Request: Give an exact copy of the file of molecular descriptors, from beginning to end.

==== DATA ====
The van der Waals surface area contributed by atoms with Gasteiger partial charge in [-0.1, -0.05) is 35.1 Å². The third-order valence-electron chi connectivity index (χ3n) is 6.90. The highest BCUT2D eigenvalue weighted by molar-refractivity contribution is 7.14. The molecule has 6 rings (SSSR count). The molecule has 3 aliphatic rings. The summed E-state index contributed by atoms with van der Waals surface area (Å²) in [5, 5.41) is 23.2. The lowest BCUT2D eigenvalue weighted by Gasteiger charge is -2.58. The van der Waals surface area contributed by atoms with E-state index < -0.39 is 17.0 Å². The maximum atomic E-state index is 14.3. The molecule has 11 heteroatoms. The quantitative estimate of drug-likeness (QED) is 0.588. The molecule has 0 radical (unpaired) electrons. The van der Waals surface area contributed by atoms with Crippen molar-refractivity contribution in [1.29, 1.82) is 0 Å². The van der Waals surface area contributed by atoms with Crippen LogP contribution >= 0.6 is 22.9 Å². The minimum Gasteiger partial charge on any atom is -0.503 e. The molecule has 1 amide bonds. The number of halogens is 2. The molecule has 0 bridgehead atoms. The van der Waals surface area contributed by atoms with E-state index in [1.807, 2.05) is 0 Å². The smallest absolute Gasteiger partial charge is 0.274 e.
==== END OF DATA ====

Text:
The van der Waals surface area contributed by atoms with Gasteiger partial charge in [-0.1, -0.05) is 35.1 Å². The third-order valence-electron chi connectivity index (χ3n) is 6.90. The highest BCUT2D eigenvalue weighted by molar-refractivity contribution is 7.14. The molecule has 6 rings (SSSR count). The molecule has 3 aliphatic rings. The summed E-state index contributed by atoms with van der Waals surface area (Å²) in [5, 5.41) is 23.2. The lowest BCUT2D eigenvalue weighted by Gasteiger charge is -2.58. The van der Waals surface area contributed by atoms with E-state index < -0.39 is 17.0 Å². The maximum atomic E-state index is 14.3. The molecule has 11 heteroatoms. The quantitative estimate of drug-likeness (QED) is 0.588. The molecule has 0 radical (unpaired) electrons. The van der Waals surface area contributed by atoms with Crippen molar-refractivity contribution in [1.29, 1.82) is 0 Å². The van der Waals surface area contributed by atoms with Crippen LogP contribution >= 0.6 is 22.9 Å². The minimum Gasteiger partial charge on any atom is -0.503 e. The molecule has 1 amide bonds. The number of halogens is 2. The molecule has 0 bridgehead atoms. The van der Waals surface area contributed by atoms with E-state index in [1.807, 2.05) is 0 Å². The smallest absolute Gasteiger partial charge is 0.274 e.